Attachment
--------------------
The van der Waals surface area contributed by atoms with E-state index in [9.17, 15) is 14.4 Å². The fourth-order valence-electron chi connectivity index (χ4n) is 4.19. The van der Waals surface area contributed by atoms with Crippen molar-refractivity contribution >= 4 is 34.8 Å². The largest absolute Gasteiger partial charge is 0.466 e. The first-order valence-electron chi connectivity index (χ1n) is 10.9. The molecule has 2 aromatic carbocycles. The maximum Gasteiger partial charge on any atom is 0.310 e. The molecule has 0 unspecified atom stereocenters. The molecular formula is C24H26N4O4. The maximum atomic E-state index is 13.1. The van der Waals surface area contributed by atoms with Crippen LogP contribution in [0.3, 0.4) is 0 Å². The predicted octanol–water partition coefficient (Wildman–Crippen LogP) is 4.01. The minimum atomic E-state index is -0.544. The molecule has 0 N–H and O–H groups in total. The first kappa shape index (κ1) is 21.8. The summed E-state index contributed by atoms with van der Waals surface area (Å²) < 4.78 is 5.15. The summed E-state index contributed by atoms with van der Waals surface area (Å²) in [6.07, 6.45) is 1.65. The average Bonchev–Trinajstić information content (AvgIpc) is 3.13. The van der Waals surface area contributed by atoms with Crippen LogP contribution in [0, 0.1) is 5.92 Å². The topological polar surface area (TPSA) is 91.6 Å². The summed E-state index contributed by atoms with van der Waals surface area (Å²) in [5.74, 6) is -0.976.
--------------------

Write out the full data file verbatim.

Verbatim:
The van der Waals surface area contributed by atoms with E-state index in [9.17, 15) is 14.4 Å². The fourth-order valence-electron chi connectivity index (χ4n) is 4.19. The van der Waals surface area contributed by atoms with Crippen molar-refractivity contribution >= 4 is 34.8 Å². The largest absolute Gasteiger partial charge is 0.466 e. The first-order valence-electron chi connectivity index (χ1n) is 10.9. The molecule has 2 aromatic carbocycles. The maximum Gasteiger partial charge on any atom is 0.310 e. The molecule has 0 unspecified atom stereocenters. The molecular formula is C24H26N4O4. The maximum atomic E-state index is 13.1. The van der Waals surface area contributed by atoms with Crippen LogP contribution in [0.3, 0.4) is 0 Å². The predicted octanol–water partition coefficient (Wildman–Crippen LogP) is 4.01. The minimum atomic E-state index is -0.544. The molecule has 0 N–H and O–H groups in total. The first kappa shape index (κ1) is 21.8. The summed E-state index contributed by atoms with van der Waals surface area (Å²) < 4.78 is 5.15. The summed E-state index contributed by atoms with van der Waals surface area (Å²) in [6.07, 6.45) is 1.65. The average Bonchev–Trinajstić information content (AvgIpc) is 3.13. The van der Waals surface area contributed by atoms with Crippen LogP contribution in [0, 0.1) is 5.92 Å². The topological polar surface area (TPSA) is 91.6 Å². The summed E-state index contributed by atoms with van der Waals surface area (Å²) in [5.74, 6) is -0.976.